We must recognize that deprivation and poverty are significant contributory factors to rising discontent in the backward and poor districts of our country, many of which lie in Scheduled Areas.  We therefore, need, to urgently address the widening economic, income and developmental disparities between citizens living in such areas and those in more developed parts of the country.  Under the Constitutional scheme of affairs, Governors have been given a special responsibility for the administration and speedy development of the Scheduled Areas. The role of these Constitutional arrangements in addressing the longstanding demands and aspirations of our tribal citizens cannot be over emphasized.  In the Sixth Schedule areas of the North East, the process of regular elections, and greater devolution of funds and functions, has strengthened the Tribal Councils. In the Fifth Schedule areas, the Panchayats (Extension to Scheduled Areas) Act (PESA) has led to greater involvement of the population in local governance as well as control over community resources. The vesting of forest rights under the Scheduled Tribes and Other Forest Dwellers (Recognition of Forest Rights) Act has substantially empowered our tribal brothers and sisters. However, we need to do much more to ensure the implementation of these significant legislations in letter and spirit, including in devolution of funds, functions and functionaries to local self governance institutions in Scheduled areas, ensuring compliance of State subject laws, rules and instruction with PESA provisions, and ensuring the completion of the process of vesting of forest rights. I would urge  Governors to contribute in full measure to the accomplishments of these tasks.

In the context of development of Sixth Schedule Areas, I would also like to emphasize that our Government has been paying focused attention to the North-East. As you may be aware, a large number of projects aimed at accelerating the socio-economic development of the North Eastern region have been taken up, particularly in the areas of rail, road, air and telecom connectivity. The North Eastern Council, of which Governors are also members, has played the important role of a regional planning body for the North Eastern Region. The NER Vision Document 2020 prepared by the Council is a comprehensive roadmap for the overall development and progress of the North Eastern Region.  However, greater efforts are required to enhance project management capacities in the North Eastern region and innovative solutions are needed to address the specific constraints prevailing in the region. Our Government is seized of these issues. As you may be aware an Empowered Group of Ministers and a Committee of Secretaries have been constituted to explore ways and means of early resolution of long pending issues of the North Eastern States. We will carefully examine the suggestions made by Governors for improving coordination between the Planning Commission, Ministry of DoNER and the North Eastern Council.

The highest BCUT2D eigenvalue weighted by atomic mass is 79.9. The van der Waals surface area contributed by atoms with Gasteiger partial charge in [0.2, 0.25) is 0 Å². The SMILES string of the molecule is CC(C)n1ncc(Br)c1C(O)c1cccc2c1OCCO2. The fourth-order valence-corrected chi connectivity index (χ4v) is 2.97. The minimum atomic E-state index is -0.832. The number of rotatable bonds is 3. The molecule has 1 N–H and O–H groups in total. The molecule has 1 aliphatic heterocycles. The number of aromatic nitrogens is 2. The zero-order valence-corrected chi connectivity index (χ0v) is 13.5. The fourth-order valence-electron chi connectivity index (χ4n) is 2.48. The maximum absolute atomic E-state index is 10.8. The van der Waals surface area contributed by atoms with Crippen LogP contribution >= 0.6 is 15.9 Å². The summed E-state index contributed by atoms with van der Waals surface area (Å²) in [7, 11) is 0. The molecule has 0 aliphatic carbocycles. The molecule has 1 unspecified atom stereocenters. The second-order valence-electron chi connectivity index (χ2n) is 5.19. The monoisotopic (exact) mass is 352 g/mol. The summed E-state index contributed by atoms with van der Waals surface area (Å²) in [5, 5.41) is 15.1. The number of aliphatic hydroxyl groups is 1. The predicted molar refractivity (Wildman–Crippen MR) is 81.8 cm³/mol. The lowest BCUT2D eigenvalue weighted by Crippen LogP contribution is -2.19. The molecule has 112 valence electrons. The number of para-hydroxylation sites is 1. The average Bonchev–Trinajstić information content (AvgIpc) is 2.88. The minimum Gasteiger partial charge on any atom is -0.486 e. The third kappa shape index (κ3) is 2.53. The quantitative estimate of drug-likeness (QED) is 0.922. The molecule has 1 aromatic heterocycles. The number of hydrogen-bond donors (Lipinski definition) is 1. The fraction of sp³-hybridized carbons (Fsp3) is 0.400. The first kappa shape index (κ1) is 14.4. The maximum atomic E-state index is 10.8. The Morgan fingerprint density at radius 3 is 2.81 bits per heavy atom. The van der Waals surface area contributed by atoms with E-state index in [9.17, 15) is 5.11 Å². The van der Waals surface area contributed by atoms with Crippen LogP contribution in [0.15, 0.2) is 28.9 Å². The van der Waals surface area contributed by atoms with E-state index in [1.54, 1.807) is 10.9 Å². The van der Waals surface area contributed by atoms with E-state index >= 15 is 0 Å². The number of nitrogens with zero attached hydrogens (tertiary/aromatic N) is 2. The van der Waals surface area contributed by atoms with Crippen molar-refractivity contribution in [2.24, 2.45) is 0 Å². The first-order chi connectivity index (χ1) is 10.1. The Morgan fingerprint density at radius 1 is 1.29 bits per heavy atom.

Ladies and Gentlemen,

One of the items on the agenda for this Conference relates to Disaster Management. As we all know, our nation is increasingly becoming vulnerable to a large range of natural and man-made disasters. Also, the intensity and frequency of extreme weather events is on the rise the world over. Events like earthquakes, floods, droughts, cyclones, landslides and industrial disasters have caused a great deal of distress and suffering in our country. We have recently witnessed two major disasters in our country – the tragedy in Uttarakhand and cyclone Phailin which impacted Odisha and Andhra Pradesh. Our country has made substantial progress in the areas of disaster preparedness and development of adequate disaster response mechanisms subsequent to the coming into force of the Disaster Management Act of 2005. The steps that have been taken include the establishment of the National Disaster Management Authority and State and District Disaster Management Authorities in most States, the establishment of the National Institute of Disaster Management and the National Disaster Response Force at the national level and State Disaster Response Forces in some States and Union Territories and institutionalized funding mechanisms for disaster management in the form of the National and State Disaster Response Funds. Our well coordinated response to the recent cyclone in Odisha and Andhra Pradesh has proven that we have made substantial progress in the area of disaster management in recent years. It also underscores the importance of close engagement and coordination between various agencies of the Central Government, the State Government and District authorities in dealing with disasters.